Once again, we’re in the thick of cold and flu season. And, once again, millions of parents are eying their sick days and wondering if they can really take any of them, even though they know they should stay out of the office when they’re sick.
Eighty percent of common infections can be spread through the air, water, food, and via contact with contaminated surfaces, Peter Sheldon, vice president of the commercial cleaning company Coverall, told me. And the places where people are most likely to pick up germs aren’t as obvious as you might think.
The U.S. Centers for Disease Control and Prevention advocates washing your hands often in order to reduce your risk of getting sick, but did you know that washing your desk can make even more of a difference? According to Dr. Charles Gerba, a University of Arizona researcher whose work has earned him the title of “Dr. Germ,” the average desk harbors 400 times as many bacteria as the average toilet seat. And his research shows that women’s desks are far worse than men’s.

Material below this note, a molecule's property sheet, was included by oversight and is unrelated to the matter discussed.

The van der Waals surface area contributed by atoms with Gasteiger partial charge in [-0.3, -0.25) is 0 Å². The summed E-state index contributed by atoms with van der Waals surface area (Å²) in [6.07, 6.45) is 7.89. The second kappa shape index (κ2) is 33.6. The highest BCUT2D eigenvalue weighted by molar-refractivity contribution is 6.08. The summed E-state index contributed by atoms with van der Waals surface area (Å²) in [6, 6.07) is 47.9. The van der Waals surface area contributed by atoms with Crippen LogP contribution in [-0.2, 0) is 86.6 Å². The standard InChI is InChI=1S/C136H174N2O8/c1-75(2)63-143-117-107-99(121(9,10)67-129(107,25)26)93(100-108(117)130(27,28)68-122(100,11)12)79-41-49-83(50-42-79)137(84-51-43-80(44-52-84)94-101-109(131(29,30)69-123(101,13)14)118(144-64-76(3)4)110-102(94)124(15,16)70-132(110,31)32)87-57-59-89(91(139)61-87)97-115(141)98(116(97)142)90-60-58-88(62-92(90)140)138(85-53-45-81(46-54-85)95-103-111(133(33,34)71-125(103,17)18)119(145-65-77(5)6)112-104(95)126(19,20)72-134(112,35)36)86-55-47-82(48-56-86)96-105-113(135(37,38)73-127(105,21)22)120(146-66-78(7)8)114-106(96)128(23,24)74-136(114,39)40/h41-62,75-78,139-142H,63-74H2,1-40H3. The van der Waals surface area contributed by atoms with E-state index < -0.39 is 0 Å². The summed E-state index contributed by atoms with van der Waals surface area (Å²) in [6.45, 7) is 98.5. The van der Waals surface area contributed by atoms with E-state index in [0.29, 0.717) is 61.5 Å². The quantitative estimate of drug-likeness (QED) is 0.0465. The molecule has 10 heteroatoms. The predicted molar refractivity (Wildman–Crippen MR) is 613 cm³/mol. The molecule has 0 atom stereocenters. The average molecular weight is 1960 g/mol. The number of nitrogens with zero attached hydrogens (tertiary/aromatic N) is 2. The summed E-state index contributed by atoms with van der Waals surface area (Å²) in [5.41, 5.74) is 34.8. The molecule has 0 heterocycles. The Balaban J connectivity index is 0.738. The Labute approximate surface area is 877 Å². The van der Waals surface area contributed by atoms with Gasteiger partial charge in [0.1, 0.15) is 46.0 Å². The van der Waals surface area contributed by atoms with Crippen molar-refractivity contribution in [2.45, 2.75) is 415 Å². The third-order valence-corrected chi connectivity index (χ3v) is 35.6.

“What we found is that women seemed to have more ’stuff’ in their offices, from makeup bags to pictures of family and purses on their desks,” said Gerba. “It added up to big numbers for women, even though their offices typically looked cleaner.”
Gerba’s study (which was funded by the Clorox Company) found that computer keyboards and mice were the germiest, and desk drawers were germy as well — which makes sense, since that’s where we stash makeup, snacks, and sometimes even our purses, which are the perfect vehicle for germs.
“Women frequently place their purses on the floor just about everywhere they go, so we’ve come to think of handbags as walking ‘bag-teria,’” said Gerba. Since we’re so pressed for time, we’re more likely to eat lunch at our desks, too, and drips and crumbs can harbor bacteria.
Just wiping down your desk every morning can make a massive difference — even if it already looks spotless. “That’s the thing,” Sheldon said. “You can clean something and it may look clean, but you can have thousands of bacteria and viruses on the surface.”
Do you ever wipe down your desk at work?